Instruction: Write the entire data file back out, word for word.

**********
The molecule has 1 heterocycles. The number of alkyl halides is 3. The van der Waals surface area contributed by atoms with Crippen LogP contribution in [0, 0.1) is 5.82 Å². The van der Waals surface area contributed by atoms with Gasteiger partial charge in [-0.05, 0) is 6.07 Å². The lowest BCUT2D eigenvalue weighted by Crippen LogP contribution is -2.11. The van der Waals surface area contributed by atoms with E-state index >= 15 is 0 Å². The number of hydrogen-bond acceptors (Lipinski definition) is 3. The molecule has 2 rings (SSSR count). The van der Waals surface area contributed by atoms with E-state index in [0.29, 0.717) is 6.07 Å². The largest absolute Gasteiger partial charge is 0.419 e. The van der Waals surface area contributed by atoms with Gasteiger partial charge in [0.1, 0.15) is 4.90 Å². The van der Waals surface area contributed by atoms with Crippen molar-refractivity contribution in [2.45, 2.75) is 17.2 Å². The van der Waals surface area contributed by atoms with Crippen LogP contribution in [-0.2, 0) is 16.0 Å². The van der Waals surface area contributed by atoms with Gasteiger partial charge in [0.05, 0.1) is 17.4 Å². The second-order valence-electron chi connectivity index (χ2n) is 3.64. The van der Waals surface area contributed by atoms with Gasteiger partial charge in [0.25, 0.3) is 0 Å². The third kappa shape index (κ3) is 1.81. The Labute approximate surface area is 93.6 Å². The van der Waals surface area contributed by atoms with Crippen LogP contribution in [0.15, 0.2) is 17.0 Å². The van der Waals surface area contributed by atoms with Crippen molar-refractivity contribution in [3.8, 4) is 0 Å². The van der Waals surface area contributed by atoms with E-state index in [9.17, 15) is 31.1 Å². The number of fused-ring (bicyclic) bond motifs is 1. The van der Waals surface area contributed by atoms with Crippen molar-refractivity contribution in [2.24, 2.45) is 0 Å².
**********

The molecule has 1 heterocycles. The number of alkyl halides is 3. The van der Waals surface area contributed by atoms with Crippen LogP contribution in [0, 0.1) is 5.82 Å². The van der Waals surface area contributed by atoms with Gasteiger partial charge in [-0.05, 0) is 6.07 Å². The lowest BCUT2D eigenvalue weighted by Crippen LogP contribution is -2.11. The van der Waals surface area contributed by atoms with E-state index >= 15 is 0 Å². The number of hydrogen-bond acceptors (Lipinski definition) is 3. The molecule has 2 rings (SSSR count). The van der Waals surface area contributed by atoms with E-state index in [0.29, 0.717) is 6.07 Å². The largest absolute Gasteiger partial charge is 0.419 e. The van der Waals surface area contributed by atoms with Gasteiger partial charge in [0.1, 0.15) is 4.90 Å². The van der Waals surface area contributed by atoms with Crippen molar-refractivity contribution in [2.45, 2.75) is 17.2 Å². The van der Waals surface area contributed by atoms with Crippen LogP contribution in [-0.2, 0) is 16.0 Å². The van der Waals surface area contributed by atoms with Gasteiger partial charge in [0.05, 0.1) is 17.4 Å². The second-order valence-electron chi connectivity index (χ2n) is 3.64. The van der Waals surface area contributed by atoms with Gasteiger partial charge in [0.25, 0.3) is 0 Å². The third kappa shape index (κ3) is 1.81. The Labute approximate surface area is 93.6 Å². The van der Waals surface area contributed by atoms with Crippen LogP contribution in [0.15, 0.2) is 17.0 Å². The van der Waals surface area contributed by atoms with Crippen molar-refractivity contribution in [3.8, 4) is 0 Å². The van der Waals surface area contributed by atoms with E-state index in [9.17, 15) is 31.1 Å². The number of fused-ring (bicyclic) bond motifs is 1. The van der Waals surface area contributed by atoms with Crippen molar-refractivity contribution in [2.24, 2.45) is 0 Å².